Step II - Disposition

A. Genre
Verse eight falls into the Empty Tomb Tradition and includes the first seven verses of Chapter 28. The human participants appear to be in a crisis. Verses nine and ten may possibly fall within the Appearance Story Tradition. Jesus comes upon the scene unexpectedly and at his initiative.

B. Questions/Personal Interaction

Where were the women going?
Were they afraid because the body of Jesus was missing or did it relate to their expectations of seeing Christ?
Where did Jesus come from at this specific moment?
Why did Jesus instruct them to go to Galilee?

C. Prioritization/Organization

The above questions raise interest in the emotions of the women as they discovered Jesus’ body was missing. Jesus’ actions, meeting the women first, also present a unique twist on the narrative. Looking at the intent of the author’s composition may help to answer the above questions.

Step III - Composition

A. Immediate Context

Immediately prior to this passage, the two women involved in the story experience an earthquake, an angel of the Lord, and an explanation as to what happened to Jesus. As with many other traditions, the individuals are instructed to not be afraid and the instructions continue.
After this pericope, the narrative concerning the religious leaders bribing the guards begins. This graveguard tradition explains how his disciples took Jesus’ body and is an attempt to explain away why Jesus’ body was missing.

B. Major Sections

Below is my outline of the resurrection, which takes place in Matthew 28. The resurrection (Matthew 28:1-20):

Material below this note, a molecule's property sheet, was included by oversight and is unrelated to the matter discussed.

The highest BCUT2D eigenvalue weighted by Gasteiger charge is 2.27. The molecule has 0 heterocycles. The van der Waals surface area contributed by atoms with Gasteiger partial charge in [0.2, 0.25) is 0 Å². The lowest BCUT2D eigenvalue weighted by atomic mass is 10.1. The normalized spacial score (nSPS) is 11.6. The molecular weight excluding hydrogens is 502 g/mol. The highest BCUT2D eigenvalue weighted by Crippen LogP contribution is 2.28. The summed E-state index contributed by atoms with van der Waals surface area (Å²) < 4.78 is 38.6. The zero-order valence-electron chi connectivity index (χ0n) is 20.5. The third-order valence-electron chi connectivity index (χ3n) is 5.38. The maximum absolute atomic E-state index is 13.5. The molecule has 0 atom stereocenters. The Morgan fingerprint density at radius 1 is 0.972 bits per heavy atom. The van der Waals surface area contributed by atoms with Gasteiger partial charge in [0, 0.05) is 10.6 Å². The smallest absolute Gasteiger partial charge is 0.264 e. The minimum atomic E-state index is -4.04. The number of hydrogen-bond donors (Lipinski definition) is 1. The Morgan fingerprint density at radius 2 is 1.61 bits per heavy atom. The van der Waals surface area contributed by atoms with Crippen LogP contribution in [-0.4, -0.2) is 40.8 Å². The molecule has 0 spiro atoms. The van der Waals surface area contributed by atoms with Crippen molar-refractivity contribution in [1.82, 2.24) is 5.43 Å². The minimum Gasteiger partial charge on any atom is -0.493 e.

A. The angel and the women (vv. 1-8)
B. Jesus’ appearance to the women (vv. 9-10)
C. The false witness or graveguard testimony (vv. 11-15)
D. Jesus’ final appearance (vv. 16-20)
C. Authorship
Tradition has historically placed the author of this Gospel account to Matthew (named in 9:9), one of the twelve. Irenaeus (Against Heresies III. 1. 1.) assumes the author was an apostle as well as Origen and Eusebius (The Interpreter’s Bible, p. 242). It does not appear, however, that an eyewitness wrote the Gospel account.

Exegesis of Matthew 27:62-64 and Matthew 28: 11-13 (JL)

I. Initial Acquaintance

Matthew 27:62-64 is the beginning of the narrative of the guard at Jesus' tomb; Matthew 28: 11-13, completes the narrative with the guards being bribed by the Temple officials to account for the empty tomb by a story of "grave robbing" by Jesus' disciples.

Text critical issues:

appear to be minor, 27:64 - some mss leave out autou (of him), others add nukto.j "by night" to the phrase kle,ywsin auvto.n which makes it more closely parallel 28: 13. 28:11 alternate verb form anhggeilan used for avph,ggeilan in four mss.including Sinaticus. Same meaning.

Rough translation:

Matthew 27: 62-64 62 - So the next day (tomorrow) which was after the "day of preparation" (either before a feast or the sabbath), they were gathered (sunh,cqhsan, aorist pass. 3rd pl) the chief priests and the Pharisees before Pilate. 63 - They are saying (le,gontej, part. pres. act masc nom pl), "Sir, we have remembered (evmnh,sqhmen, aorist pass 3rd pl) that that one, the deceitful one, he said ( ei=pen , 2nd aorist 3rd sing) still living (zw/n, part, pres act mas sing) ' After three days I am being raised up (evgei,romai pres pass ind first sing)''. 64 - "You command (ke,leuson impt. act 2nd sing) thus to secure (avsfalisqh/naiinf. aor pass) the tomb until the three days, lest they are coming (evlqo,ntej, part. aor.act nom mas pl) the disciples of him in order (they) to steal (kle,ywsin, subj aor. act 3rd pl) him and in order they say (ei;pwsin, subj aor act 3rd pl) to the people, 'He has been raised (Hge,rqh, aor pass 3rd sing) from the dead', and it will be (e;stai , fut. act 3rd sing) the last deception worse the first.

Matthew 28: 11-13